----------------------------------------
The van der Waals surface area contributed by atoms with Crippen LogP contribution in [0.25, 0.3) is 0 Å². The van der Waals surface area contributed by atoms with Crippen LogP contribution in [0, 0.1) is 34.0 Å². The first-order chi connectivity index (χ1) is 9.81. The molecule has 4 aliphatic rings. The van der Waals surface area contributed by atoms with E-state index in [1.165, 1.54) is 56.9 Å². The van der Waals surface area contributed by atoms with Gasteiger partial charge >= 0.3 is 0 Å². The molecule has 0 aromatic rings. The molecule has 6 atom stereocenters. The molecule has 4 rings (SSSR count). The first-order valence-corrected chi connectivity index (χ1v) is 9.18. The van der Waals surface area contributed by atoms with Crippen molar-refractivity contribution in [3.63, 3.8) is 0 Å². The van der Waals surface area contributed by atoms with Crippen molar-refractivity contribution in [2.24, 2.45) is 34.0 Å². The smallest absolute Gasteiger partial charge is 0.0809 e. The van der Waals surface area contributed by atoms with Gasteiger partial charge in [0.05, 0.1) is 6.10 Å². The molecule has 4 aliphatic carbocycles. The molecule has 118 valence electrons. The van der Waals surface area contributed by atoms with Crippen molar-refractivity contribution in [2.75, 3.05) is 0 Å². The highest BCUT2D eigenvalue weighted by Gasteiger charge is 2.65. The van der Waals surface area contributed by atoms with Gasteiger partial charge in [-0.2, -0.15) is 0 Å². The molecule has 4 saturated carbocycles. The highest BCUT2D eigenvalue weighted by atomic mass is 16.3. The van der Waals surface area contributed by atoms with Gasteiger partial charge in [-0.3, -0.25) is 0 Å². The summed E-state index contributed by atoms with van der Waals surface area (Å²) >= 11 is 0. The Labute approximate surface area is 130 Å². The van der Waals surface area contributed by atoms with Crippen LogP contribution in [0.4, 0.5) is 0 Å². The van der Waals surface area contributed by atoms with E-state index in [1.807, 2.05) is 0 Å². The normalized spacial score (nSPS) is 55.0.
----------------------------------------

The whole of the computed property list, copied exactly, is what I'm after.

The van der Waals surface area contributed by atoms with Crippen LogP contribution in [0.25, 0.3) is 0 Å². The van der Waals surface area contributed by atoms with Crippen LogP contribution in [0, 0.1) is 34.0 Å². The first-order chi connectivity index (χ1) is 9.81. The molecule has 4 aliphatic rings. The van der Waals surface area contributed by atoms with E-state index in [1.165, 1.54) is 56.9 Å². The van der Waals surface area contributed by atoms with Gasteiger partial charge >= 0.3 is 0 Å². The molecule has 0 aromatic rings. The molecule has 6 atom stereocenters. The molecule has 4 rings (SSSR count). The first-order valence-corrected chi connectivity index (χ1v) is 9.18. The van der Waals surface area contributed by atoms with Crippen molar-refractivity contribution in [3.63, 3.8) is 0 Å². The van der Waals surface area contributed by atoms with Crippen molar-refractivity contribution in [2.24, 2.45) is 34.0 Å². The smallest absolute Gasteiger partial charge is 0.0809 e. The van der Waals surface area contributed by atoms with Gasteiger partial charge in [0.05, 0.1) is 6.10 Å². The molecule has 4 aliphatic carbocycles. The molecule has 118 valence electrons. The van der Waals surface area contributed by atoms with Crippen molar-refractivity contribution in [2.75, 3.05) is 0 Å². The highest BCUT2D eigenvalue weighted by Gasteiger charge is 2.65. The van der Waals surface area contributed by atoms with Gasteiger partial charge in [-0.2, -0.15) is 0 Å². The molecule has 4 saturated carbocycles. The highest BCUT2D eigenvalue weighted by atomic mass is 16.3. The van der Waals surface area contributed by atoms with Gasteiger partial charge in [-0.3, -0.25) is 0 Å². The summed E-state index contributed by atoms with van der Waals surface area (Å²) >= 11 is 0. The Labute approximate surface area is 130 Å². The van der Waals surface area contributed by atoms with Crippen LogP contribution in [0.4, 0.5) is 0 Å². The van der Waals surface area contributed by atoms with E-state index in [1.807, 2.05) is 0 Å². The normalized spacial score (nSPS) is 55.0.